- NAME: Lead Belly
- OCCUPATION: Murderer, Songwriter, Guitarist, Singer
- BIRTH DATE: c. 1885
- DEATH DATE: December 06, 1949
- Did You Know?: Lead Belly was known as the King of the 12-String Guitar.
- PLACE OF BIRTH: Mooringsport, Louisiana
- PLACE OF DEATH: New York, New York
- Originally: Huddie William Ledbetter
- AKA: Huddie Ledbetter
- AKA: Lead Belly
- Nickname: King of the 12-String Guitar
Best Known For
Lead Belly was a folk-blues singer, songwriter and guitarist whose ability to perform a vast repertoire of songs and notoriously violent life made him a legend.
Think you know about Biography?
Answer questions and see how you rank against other players.Play Now
Famed musician Lead Belly was born in Mooringsport, Louisiana, in the late 1880s. Lead Belly was imprisoned in Texas for murder in 1918. According to tradition, he won his early release in 1925 by singing a song for the governor of Texas. Lead Belly was imprisoned again, for attempted murder, in 1930. There, he was "discovered" by folklorists John Lomax and Alan Lomax, who were collecting songs for the Library of Congress. Subsequently,
he published 48 songs.
Huddie Ledbetter, better known as "Lead Belly," was born in the late 1880s (the date is uncertain) in a country setting in northwest Louisiana. He attended school in Texas until around age 13, playing in a school band, and then worked the land with his father.
He began learning how to play musical instruments as a youth and eventually focused on the guitar, performing as a teenager at local dances. At age 16, he headed out across the Deep South, settling in Shreveport, Louisiana, for two years, where he supported himself as a musician. Around 1912, now living in Dallas with his new wife, Ledbetter met Blind Lemon Jefferson, an accomplished street musician, and the pair began playing together. It was at this point that Ledbetter concentrated on what would become his signature instrument: the 12-string guitar.
In December 1917, Ledbetter was arrested and charged with murder and was found guilty. Prison is where it seems he picked up the nickname Lead Belly. In early 1924, only a few years into a 20-year sentence, Lead Belly sang for Texas governor Pat Neff a song in which he asked for a pardon. A year later, Neff pardoned Lead Belly and he was a free man.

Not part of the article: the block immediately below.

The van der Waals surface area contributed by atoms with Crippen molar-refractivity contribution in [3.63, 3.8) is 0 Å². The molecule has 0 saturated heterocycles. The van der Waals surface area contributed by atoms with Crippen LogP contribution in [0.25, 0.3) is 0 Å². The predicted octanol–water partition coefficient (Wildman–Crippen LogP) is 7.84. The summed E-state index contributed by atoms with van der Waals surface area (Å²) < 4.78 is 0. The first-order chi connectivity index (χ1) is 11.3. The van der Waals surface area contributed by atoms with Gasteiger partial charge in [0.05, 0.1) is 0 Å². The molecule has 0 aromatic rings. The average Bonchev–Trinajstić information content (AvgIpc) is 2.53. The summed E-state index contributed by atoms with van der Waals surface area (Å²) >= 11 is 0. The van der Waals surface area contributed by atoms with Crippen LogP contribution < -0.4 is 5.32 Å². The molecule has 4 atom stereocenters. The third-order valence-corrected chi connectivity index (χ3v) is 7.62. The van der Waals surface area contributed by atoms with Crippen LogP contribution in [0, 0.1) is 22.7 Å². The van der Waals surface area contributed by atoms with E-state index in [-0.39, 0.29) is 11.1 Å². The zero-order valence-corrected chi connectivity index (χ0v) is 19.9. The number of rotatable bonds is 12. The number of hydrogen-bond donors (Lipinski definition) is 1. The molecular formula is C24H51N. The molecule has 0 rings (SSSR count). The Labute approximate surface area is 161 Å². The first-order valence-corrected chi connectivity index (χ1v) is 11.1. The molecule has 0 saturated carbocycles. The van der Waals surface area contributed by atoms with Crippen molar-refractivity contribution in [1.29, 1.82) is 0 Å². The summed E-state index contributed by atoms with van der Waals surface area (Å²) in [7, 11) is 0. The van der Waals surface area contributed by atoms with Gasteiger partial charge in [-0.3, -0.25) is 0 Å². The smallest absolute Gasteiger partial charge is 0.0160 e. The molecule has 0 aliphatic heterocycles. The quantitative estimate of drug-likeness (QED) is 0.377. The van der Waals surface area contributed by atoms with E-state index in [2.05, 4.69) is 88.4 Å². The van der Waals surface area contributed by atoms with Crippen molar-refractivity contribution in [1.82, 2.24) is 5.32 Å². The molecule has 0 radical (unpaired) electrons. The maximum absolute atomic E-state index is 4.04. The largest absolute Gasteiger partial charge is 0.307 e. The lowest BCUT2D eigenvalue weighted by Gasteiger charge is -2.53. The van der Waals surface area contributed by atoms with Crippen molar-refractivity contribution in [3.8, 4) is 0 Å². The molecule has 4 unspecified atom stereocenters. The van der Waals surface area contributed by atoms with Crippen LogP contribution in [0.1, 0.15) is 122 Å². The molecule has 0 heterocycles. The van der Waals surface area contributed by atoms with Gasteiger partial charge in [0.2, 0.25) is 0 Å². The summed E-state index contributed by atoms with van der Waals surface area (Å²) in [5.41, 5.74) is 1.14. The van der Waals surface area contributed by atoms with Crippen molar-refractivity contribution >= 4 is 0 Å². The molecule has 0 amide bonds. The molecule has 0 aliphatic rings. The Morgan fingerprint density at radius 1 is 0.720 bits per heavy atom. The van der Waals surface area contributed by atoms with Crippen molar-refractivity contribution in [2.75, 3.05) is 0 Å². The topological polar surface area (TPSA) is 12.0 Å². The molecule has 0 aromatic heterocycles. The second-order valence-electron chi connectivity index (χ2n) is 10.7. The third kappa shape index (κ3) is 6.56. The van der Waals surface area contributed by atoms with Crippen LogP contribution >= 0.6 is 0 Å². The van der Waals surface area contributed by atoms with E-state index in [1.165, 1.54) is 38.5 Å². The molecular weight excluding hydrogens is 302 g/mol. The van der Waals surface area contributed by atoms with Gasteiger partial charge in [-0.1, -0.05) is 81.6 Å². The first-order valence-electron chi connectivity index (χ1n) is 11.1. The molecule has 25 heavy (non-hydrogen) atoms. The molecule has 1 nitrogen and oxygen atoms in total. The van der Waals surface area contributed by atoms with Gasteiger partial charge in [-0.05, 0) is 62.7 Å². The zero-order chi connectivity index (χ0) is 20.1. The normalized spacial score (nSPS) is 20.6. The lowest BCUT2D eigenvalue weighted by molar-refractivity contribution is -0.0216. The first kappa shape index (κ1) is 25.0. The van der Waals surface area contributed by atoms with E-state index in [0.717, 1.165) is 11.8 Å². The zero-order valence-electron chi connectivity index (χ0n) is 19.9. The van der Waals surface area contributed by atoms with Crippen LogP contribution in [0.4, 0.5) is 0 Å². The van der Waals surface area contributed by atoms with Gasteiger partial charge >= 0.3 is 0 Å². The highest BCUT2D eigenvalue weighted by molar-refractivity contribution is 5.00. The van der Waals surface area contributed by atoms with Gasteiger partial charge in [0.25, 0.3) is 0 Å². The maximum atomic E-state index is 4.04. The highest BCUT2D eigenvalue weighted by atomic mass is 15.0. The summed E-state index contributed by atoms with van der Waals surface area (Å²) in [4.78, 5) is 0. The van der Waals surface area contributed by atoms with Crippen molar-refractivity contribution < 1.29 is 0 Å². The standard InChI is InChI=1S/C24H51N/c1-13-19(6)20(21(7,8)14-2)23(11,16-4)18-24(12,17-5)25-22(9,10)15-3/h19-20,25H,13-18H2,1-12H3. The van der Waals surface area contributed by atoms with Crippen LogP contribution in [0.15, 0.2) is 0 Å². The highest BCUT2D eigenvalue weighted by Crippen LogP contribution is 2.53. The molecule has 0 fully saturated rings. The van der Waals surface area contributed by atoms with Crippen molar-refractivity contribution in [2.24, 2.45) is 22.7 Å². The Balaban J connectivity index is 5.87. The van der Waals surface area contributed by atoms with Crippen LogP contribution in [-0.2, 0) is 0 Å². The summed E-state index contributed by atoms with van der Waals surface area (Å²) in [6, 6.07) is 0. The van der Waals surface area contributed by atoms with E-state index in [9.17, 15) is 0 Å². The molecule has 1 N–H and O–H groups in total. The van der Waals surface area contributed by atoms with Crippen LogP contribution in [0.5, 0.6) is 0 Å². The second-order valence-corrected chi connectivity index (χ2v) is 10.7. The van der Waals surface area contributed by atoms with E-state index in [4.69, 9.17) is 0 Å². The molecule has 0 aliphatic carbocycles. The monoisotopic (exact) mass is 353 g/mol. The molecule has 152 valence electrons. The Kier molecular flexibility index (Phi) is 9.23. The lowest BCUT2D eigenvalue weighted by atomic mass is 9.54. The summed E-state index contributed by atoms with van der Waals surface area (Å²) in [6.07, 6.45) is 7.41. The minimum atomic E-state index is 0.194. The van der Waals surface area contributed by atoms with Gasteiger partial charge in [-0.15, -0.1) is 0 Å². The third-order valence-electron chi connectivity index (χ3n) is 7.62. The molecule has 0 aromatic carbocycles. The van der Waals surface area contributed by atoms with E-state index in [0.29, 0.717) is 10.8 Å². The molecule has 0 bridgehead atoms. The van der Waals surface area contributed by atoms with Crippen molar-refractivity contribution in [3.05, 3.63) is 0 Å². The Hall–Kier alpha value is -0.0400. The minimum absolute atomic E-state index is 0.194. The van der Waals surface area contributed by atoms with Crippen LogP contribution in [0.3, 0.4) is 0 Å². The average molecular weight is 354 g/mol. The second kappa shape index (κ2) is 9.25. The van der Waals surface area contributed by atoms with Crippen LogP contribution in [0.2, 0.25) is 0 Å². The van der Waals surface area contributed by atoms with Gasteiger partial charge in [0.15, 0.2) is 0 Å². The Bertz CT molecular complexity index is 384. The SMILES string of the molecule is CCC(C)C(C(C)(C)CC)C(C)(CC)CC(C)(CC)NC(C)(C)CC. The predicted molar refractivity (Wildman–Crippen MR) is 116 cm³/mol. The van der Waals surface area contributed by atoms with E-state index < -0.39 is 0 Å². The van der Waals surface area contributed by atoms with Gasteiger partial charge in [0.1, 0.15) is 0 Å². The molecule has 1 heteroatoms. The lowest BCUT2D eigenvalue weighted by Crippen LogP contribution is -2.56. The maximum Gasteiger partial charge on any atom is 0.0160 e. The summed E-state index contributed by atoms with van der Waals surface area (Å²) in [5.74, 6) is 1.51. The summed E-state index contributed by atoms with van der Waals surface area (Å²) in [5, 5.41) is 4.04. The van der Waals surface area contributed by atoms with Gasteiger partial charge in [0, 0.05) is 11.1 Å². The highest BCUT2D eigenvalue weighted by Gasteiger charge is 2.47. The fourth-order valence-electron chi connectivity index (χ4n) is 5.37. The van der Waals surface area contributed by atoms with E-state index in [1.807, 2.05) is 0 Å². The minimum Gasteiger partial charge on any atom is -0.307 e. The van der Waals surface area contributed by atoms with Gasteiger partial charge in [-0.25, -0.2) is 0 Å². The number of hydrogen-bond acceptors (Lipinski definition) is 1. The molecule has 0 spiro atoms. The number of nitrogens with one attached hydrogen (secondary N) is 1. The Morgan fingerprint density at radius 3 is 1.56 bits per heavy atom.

Only five years later, Lead Belly was involved in a stabbing incident that led to "assault with intent to murder" charges and another prison sentence. Budget issues causes by the Great Depression allowed him to apply for early release, which he did, and the sitting governor approved the application in 1934. (He also sang a song to this governor, pleading for release.)
Lead Belly subsequently ended up in New York and tried to establish himself as a professional musician. It worked to an extent, as his music was embraced by the fervent left wing, and Lead Belly found himself rubbing elbows with the likes of Woody Guthrie and Pete Seeger.
Unfortunately, in March 1939, Lead Belly was arrested in New York for stabbing a man and served an eight-month sentence. After his release, Lead Belly appeared on two radio series—"Folk Music of America" and "Back Where I Come From"—and landed his own short weekly radio show. He also recorded an album called The Midnight Special and Other Southern Prison Songs before moving to the West Coast a few years later.
While in Los Angeles, he signed with Capitol Records and finally began some serious recording. Even as he achieved success he developed health issues, though, and in 1949 he was diagnosed with amyotrophic lateral sclerosis (ALS), better known as Lou Gehrig's disease.
profile name: Lead Belly profile occupation:
Sign in with Facebook to see how you and your friends are connected to famous icons.
Your Friends' Connections
Included In These Groups
When musicians land big fame, there typically comes a moment of reinvention in which the "rock star" identity is born. This new persona often requires a new name, a way to differentiate between the private and public versions of themselves. Musical monikers take different forms, from the simple, last-name changes aimed at boosting celebrity appeal—like Steven Tyler—to the glamorized version of a childhood nickname—like Jay-Z. Musicians' nicknames and aliases tend to take on an identity all their own over time, often becoming as full of personality as the artists they represent.
Musical Monikers 109 people in this group
In entertainment, where the line between fiction and reality is often blurry, names are a crucial part of a celebrity's image. Stage names are often chosen to make an actor or musician's name easier to pronounce or remember, or simply to make it sounds more attractive. Here are famous celebrities who have changed their names.
Name Changers 236 people in this group
They make music with instruments they were born with - their voices. Gifted vocalists have entertained audiences across musical genres from the tour de force arias of Luciano Pavarotti to the classic crooning of Frank Sinatra and Tony Bennett to the soulful vocals of artists like Aretha Franklin and Mahalia Jackson. With their powerful lyricism, singers like Bob Dylan, Willie Nelson and Bruce Springsteen became poet laureates of American music while artists including Joan Baez and Joe Strummer used their voices to prompt social change while they entertained. Rockers from Elvis Presley to The Beatles to Kurt Cobain helped define their generations through their songs while icons like Michael Jackson, Cher and Whitney Houston shaped pop culture with their larger-than-life voices and personas. See these and more famous singers who have struck a chord in musical history.
Famous Singers 774 people in this group